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Rudolph Valentino Biography, Life, Interesting Facts

Actor

Rudolph Valentino

Birthday :

May 6, 1895

Died On :

August 23, 1926

Also Known For :

Film Actor

Birth Place :

Castellaneta, Taranto, Italy

Zodiac Sign :

Taurus


Rudolph Valentino is a celebrated silent film actor in America whose notable films include The Sheik and The Four Horsemen of the Apocalypse. Famously known as the Latin Lover, he was originally from Italy and became an iconic persona during the early 1920s if not for his untimely death at the age of 31.

Personal Relations

Rudolph Valentino married to Jean Acker in a spur of the moment event when Acker was caught up in a lesbian love triangle drama. They separated after a short while in 1921 but remained as friends until his death. He met his second wife Natacha Rambova whose real name was Winifred Shaughnessy, on the set of one of his films in 1921.

They were married for the first time in 1922, but because he was not fully divorced for a year, Valentino was arrested on the ground of bigamy as stipulated by the law. They remarried in 1923 at Indiana but led to a bitter divorce in 1925.





The Birth of the Latin Lover

Rudolph Valentino was born as Rodolfo Alfonso Raffaello Pierre Filibert Guglielmi di Valentina d'Antonguella on May 6, 1895, at Castellaneta in the Kingdom of Italy.

His father was an Italian man named Giovanni Antonio Giuseppe Fedele Guglielmi di Valentina d'Antonguella who worked as a veterinarian while his mother was a French woman named Marie Berthe Gabrielle Barbin. Valentino's siblings consisted of an older brother named Roberto, an older sister who died at infancy named Beatrice, and his younger sister Maria.

Because of his striking looks even as a child, Rudolph Valentino was well-loved by those around him most especially his mother who adored him while his father frowned upon him. He earned a certificate in an agricultural school for his education because his school performance was terrible.

During his teens, Rudolph Valentino lived in Paris until he was 17 and returned to Italy for work but was unable to find employment hence his relocation to the United States the following year in 1913.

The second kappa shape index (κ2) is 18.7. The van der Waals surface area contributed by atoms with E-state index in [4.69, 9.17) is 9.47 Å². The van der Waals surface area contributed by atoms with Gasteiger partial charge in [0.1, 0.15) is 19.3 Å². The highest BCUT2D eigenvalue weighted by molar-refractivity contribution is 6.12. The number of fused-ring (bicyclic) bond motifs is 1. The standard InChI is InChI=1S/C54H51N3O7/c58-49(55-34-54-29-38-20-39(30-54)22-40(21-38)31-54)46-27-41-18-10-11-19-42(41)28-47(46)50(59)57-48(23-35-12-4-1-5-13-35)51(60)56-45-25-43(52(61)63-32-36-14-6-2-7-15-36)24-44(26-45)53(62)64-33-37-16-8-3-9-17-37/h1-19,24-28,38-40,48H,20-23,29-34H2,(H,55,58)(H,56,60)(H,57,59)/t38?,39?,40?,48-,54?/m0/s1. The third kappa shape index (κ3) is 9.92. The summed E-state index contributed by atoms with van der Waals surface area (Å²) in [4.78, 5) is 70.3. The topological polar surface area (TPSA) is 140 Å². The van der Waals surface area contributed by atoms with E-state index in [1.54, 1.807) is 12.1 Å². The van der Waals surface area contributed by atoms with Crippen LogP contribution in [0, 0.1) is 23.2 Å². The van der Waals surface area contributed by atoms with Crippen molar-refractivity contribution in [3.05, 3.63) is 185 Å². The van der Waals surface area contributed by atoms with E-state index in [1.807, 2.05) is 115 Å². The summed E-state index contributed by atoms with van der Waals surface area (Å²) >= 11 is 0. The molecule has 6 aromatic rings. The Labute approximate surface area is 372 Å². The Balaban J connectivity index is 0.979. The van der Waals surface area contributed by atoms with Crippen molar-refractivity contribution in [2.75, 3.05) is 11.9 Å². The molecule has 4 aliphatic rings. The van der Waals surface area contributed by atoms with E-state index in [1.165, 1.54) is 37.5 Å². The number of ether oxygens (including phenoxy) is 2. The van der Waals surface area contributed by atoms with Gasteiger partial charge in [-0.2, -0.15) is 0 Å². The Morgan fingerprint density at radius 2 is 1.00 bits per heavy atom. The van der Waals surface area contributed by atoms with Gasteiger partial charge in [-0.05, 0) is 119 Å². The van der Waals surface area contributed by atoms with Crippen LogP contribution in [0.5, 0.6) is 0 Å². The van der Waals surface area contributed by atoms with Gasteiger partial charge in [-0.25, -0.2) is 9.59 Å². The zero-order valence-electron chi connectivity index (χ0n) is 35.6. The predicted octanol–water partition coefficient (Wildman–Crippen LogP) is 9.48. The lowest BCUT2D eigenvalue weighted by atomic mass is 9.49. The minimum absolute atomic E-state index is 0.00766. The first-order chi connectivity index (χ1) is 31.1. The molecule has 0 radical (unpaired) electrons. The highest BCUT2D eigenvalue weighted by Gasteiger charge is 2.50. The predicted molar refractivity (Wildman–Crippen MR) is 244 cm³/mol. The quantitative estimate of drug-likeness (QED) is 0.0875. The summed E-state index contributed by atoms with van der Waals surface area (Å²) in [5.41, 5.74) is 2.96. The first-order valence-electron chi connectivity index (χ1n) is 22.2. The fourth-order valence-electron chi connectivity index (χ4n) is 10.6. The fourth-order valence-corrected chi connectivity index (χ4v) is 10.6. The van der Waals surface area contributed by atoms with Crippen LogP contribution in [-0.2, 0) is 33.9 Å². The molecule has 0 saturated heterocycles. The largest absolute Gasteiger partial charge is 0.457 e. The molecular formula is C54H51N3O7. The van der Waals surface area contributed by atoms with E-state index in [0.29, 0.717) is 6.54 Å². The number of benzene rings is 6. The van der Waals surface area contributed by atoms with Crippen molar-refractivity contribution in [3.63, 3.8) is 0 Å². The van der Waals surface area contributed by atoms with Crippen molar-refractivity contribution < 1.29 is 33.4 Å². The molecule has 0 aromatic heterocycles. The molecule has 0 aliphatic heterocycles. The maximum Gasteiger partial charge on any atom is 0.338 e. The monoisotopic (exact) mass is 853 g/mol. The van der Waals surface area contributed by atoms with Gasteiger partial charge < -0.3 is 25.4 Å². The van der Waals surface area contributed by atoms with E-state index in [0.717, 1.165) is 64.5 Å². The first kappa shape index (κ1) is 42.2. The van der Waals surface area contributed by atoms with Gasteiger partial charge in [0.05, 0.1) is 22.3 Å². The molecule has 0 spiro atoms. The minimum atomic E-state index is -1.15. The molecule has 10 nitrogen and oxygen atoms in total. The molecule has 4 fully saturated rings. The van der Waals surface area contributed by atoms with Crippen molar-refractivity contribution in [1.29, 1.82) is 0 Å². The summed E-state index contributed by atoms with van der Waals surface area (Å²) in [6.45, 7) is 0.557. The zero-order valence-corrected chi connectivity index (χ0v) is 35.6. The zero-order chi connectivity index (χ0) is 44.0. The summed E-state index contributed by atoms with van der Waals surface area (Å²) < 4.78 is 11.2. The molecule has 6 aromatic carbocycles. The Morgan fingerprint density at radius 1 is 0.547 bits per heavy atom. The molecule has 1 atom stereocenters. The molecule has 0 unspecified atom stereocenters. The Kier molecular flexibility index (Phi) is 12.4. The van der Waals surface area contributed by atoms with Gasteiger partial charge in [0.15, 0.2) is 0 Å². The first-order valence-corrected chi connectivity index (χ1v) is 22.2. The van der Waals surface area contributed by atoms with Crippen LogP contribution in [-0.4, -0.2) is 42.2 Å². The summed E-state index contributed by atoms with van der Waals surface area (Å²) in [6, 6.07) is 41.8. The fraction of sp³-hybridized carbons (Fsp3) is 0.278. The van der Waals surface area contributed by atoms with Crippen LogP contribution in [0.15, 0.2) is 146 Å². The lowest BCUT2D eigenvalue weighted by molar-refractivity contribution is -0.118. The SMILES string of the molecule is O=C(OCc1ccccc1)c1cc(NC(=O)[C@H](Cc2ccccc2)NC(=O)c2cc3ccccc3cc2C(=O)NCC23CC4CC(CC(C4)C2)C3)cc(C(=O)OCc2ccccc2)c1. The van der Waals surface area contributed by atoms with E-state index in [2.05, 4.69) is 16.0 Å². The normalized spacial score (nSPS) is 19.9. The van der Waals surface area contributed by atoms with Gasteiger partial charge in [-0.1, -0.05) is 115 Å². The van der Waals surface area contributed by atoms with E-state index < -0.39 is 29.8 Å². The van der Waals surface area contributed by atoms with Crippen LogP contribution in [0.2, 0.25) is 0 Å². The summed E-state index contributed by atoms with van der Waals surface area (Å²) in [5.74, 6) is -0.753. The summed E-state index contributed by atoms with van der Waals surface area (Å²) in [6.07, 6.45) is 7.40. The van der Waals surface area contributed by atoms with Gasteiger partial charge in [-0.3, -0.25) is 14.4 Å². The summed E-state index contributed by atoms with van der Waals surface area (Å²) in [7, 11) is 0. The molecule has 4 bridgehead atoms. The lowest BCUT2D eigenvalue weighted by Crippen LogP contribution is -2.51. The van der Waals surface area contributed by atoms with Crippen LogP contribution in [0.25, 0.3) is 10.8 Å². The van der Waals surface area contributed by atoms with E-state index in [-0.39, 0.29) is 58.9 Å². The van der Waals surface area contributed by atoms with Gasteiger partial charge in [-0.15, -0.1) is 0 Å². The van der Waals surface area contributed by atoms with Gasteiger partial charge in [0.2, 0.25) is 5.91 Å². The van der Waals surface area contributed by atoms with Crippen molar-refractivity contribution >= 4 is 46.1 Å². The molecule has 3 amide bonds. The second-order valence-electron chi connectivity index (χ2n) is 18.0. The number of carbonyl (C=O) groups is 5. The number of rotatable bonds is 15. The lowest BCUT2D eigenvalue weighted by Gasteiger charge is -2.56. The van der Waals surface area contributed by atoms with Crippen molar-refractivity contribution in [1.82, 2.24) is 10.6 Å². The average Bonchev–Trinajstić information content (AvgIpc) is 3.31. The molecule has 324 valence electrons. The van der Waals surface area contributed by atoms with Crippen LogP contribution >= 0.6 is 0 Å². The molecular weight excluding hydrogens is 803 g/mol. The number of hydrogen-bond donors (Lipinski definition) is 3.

In New York, Valentino did a variety of odd jobs to support himself such as gardening and waiting tables. He also worked as a tango instructor for $50 per week wage under restaurant owner Joe Pani's employment and as a cab driver at Maxim's Restaurant Cabaret.




Early Acting Career

Three years after his relocation to New York, Rudolph Valentino first got a taste of theatrical industry by joining an operetta company bound for Utah and disbanded there. Valentino was always on the move and ended up in San Francisco where he met the actor Norman Kerry. At the time, it was the era of silent films, and Kerry convinced Valentino to pursue a career in the industry.

The two decided to stick together living in the Alexandria Hotel in Los Angeles. Valentino continued being a dance instructor and in due time, landed small roles in films and befriended a lot of women who lent their luxury cars to him. In 1919, June Matthis spotted Rudolph Valentino's talent in the drama Eyes of Youth.

Matthis was a screenwriter and thought that Valentino was a perfect fit for her upcoming movie which led to Valentino's cinematic success.




Valentino's Breakthrough Success

Rudolph Valentino was stereotyped into playing the role of villain due to his sharp features in contrast to the American actors. Growing tired of these roles, he went back to New York and settled in Bayside Queens. During that time, he happened to read Vicente Blanco Ibañez's book entitled The Four Horsemen of the Apocalypse.

The Metro company had bought rights of the story for the film, and they cast Valentino for the lead role. The film became one of the highest grossing silent movies of all times and a second installment was made where Valentino met his second wife on set.

Upon resigning from Metro, he found employment at Famous Players-Lasky production wherein they produced one of his most famous films entitled The Sheik. It was followed up by numerous other films such as Blood and Sand, Broken Blossoms, and The Son of the Sheik.




Valentino's Death

Rudolph Valentino died at the age of 31 on August 23, 1926, after slipping into a coma after a serious of complications at the hospital. It started with gastric ulcers and appendicitis which led to complications.

His death shocked the whole nation and set the public in grief and disbelief. He was buried at Hollywood Forever Cemetery beside June Matthis who arranged for his burial and later on buried beside him upon her death.


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